Greek Civil War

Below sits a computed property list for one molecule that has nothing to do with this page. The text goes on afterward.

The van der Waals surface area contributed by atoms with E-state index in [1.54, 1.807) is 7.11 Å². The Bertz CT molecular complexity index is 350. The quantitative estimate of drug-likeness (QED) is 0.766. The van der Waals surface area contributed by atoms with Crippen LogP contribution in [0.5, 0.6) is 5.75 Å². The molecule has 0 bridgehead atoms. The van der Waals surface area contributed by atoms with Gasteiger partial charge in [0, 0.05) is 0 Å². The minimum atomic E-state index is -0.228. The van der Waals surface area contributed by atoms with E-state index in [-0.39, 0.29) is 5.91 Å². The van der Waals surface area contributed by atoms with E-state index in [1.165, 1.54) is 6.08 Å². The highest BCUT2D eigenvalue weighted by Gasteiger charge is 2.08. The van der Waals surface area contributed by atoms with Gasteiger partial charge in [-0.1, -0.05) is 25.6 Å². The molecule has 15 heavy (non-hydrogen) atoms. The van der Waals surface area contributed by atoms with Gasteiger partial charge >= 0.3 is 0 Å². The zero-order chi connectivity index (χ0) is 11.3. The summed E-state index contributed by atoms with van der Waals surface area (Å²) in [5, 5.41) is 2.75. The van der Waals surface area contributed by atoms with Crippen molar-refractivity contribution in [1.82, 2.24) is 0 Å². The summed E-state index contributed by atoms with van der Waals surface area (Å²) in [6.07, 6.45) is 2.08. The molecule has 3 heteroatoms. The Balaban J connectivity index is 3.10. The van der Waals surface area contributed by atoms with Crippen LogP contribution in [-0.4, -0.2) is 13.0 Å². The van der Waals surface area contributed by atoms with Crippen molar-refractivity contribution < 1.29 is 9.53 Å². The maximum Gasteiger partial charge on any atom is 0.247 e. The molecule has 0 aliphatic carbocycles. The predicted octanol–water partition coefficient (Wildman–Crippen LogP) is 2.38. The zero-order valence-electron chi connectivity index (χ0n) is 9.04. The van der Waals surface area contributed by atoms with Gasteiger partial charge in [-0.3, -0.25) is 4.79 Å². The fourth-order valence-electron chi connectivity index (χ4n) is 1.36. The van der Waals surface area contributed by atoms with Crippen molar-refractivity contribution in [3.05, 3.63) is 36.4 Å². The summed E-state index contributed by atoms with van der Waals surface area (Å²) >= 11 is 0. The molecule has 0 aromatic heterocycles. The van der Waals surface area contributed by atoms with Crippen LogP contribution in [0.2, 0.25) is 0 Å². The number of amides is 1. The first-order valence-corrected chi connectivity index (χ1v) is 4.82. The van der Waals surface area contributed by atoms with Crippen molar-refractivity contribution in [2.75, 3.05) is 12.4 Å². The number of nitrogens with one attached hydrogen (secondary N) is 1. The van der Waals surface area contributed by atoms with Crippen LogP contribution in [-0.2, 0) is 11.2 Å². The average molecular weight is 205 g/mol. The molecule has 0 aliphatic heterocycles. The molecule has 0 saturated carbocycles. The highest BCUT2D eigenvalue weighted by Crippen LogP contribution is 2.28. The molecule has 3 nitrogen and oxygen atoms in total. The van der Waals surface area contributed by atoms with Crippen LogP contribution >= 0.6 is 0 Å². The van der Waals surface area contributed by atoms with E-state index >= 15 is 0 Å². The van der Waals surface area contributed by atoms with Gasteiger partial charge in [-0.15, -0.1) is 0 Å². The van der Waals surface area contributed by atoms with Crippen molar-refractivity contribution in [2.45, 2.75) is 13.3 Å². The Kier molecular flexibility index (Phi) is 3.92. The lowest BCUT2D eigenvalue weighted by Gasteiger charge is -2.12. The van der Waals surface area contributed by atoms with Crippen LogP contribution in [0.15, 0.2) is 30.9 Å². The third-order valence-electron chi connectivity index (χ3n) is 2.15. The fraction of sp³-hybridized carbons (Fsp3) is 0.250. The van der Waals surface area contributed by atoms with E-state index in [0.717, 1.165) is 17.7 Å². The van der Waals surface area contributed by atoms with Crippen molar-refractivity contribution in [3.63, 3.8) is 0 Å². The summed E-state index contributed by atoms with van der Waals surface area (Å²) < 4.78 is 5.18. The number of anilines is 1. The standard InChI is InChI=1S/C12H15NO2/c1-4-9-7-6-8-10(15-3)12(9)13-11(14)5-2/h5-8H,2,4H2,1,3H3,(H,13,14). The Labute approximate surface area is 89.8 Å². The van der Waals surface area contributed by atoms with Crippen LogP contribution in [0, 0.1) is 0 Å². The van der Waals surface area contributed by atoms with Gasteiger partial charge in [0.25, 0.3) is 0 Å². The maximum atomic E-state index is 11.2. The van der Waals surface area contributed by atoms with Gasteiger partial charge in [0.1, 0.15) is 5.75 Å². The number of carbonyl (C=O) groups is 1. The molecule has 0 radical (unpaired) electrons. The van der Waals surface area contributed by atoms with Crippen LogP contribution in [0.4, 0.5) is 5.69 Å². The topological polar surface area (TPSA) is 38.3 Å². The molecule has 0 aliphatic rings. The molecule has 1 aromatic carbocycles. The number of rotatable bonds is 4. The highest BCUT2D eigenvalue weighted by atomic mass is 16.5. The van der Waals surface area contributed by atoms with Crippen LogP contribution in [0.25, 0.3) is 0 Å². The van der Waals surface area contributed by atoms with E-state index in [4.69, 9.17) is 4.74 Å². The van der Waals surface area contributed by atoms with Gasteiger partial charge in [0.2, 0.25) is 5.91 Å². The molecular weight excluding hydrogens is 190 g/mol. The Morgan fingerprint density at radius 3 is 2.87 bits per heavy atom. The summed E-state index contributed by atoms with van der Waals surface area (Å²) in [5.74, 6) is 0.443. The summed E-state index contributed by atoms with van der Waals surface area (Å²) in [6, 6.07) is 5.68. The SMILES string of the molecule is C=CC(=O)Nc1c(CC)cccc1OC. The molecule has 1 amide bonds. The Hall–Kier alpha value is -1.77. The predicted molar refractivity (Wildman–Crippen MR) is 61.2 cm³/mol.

The Greek Civil War (Greek: ο Eμφύλιος [Πόλεμος], ""the Civil War"") was fought from 1946–49 between the Greek government army—backed by Great Britain and the United States—and the Democratic Army of Greece (DSE), the military branch of the Greek Communist Party (KKE), backed by Yugoslavia and Albania as well as Bulgaria. The result was the defeat of the Communist insurgents by the government forces. Founded by the Communist Party of Greece and funded by Communist nations such as Yugoslavia, many of the insurgents operating within the Democratic Army of Greece were partisans who had fought against German and Italian occupation forces during the Second World War.The civil war was the result of a highly polarized struggle between left and right that started in 1943 and targeted the power vacuum that the end of German-Italian occupation during World War II had created. It was one of the first conflicts of the Cold War, and represents the first example of postwar involvement in the internal politics of a foreign country. Greece in the end was funded by the U.S. through the Truman Doctrine and the Marshall Plan and joined NATO, while the insurgents were demoralized by the bitter split between the Soviet Union's Premier Joseph Stalin (who wanted the war ended) and Yugoslavia's President Josip Broz Tito (who wanted it to continue). Tito was committed to helping the Greek Communists in their efforts, a stance which angered Stalin as he had recently agreed with Winston Churchill to not support the Communists in Greece, a position held and documented in their Percentages Agreement.The first signs of the civil war occurred in 1942–44, during the Occupation. With the Greek government in exile unable to influence the situation at home, various resistance groups of differing political affiliations emerged, the dominant ones being the leftist National Liberation Front (EAM), and its military branch Greek People's Liberation Army (ELAS), which were effectively controlled by the KKE. Starting in autumn 1943, friction among EAM and the other resistance groups resulted in scattered clashes, which continued until the spring of 1944 when an agreement was reached forming a national unity government that included six EAM-affiliated ministers.The prelude of the civil war took place in Athens, on December 3, 1944, less than 2 months after Germans had retreated. A bloody battle (the ""Dekemvrianá"") erupted after Greek government gendarmes, with British forces standing in the background, opened fire on a massive unarmed pro-EAM rally, killing 28 demonstrators and injuring dozens. The rally had been organized against the impunity of the Nazi collaborators and the general disarmament ultimatum, signed by Lieutenant-General Sir Ronald MacKenzie Scobie, which had excluded the right-wing forces. The battle lasted 33 days and resulted in the defeat of EAM after the heavily reinforced British forces sided with the Greek government. The subsequent signing of the treaty of Varkiza spelled the end of the left-wing organization's ascendancy: the ELAS was partly disarmed, while EAM soon after lost its multi-party character, to become dominated by KKE. All the while, White Terror was unleashed against EAM-KKE supporters, further escalating the tensions between the dominant factions of the nation.The war erupted in 1946 when forces of former ELAS partisans that found shelter in their hideouts and were controlled by the KKE organized the DSE and its High Command headquarters. KKE backed up the endeavor, deciding that there were no more political means to use against the internationally recognized government that had been formed after the 1946 elections, which the KKE had boycotted. The Communists formed a provisional government and used DSE as the military branch of this government. The neighboring communist states of Albania, Yugoslavia and Bulgaria offered logistical support to the Provisional Government, especially to the forces operating in the north.Despite setbacks suffered by government forces from 1946–48, increased American aid, the failure of the DSE to attract sufficient recruits and the side effects of the Tito–Stalin split eventually led to victory for the government troops. The final victory of the western-allied government forces led to Greece's membership in NATO and helped to define the ideological balance of power in the Aegean Sea for the entire Cold War. The civil war also left Greece with a vehemently anti-Communist security establishment, which would lead to the establishment of the Greek military junta of 1967–74 and a legacy of political polarization that lasted until the 1980s.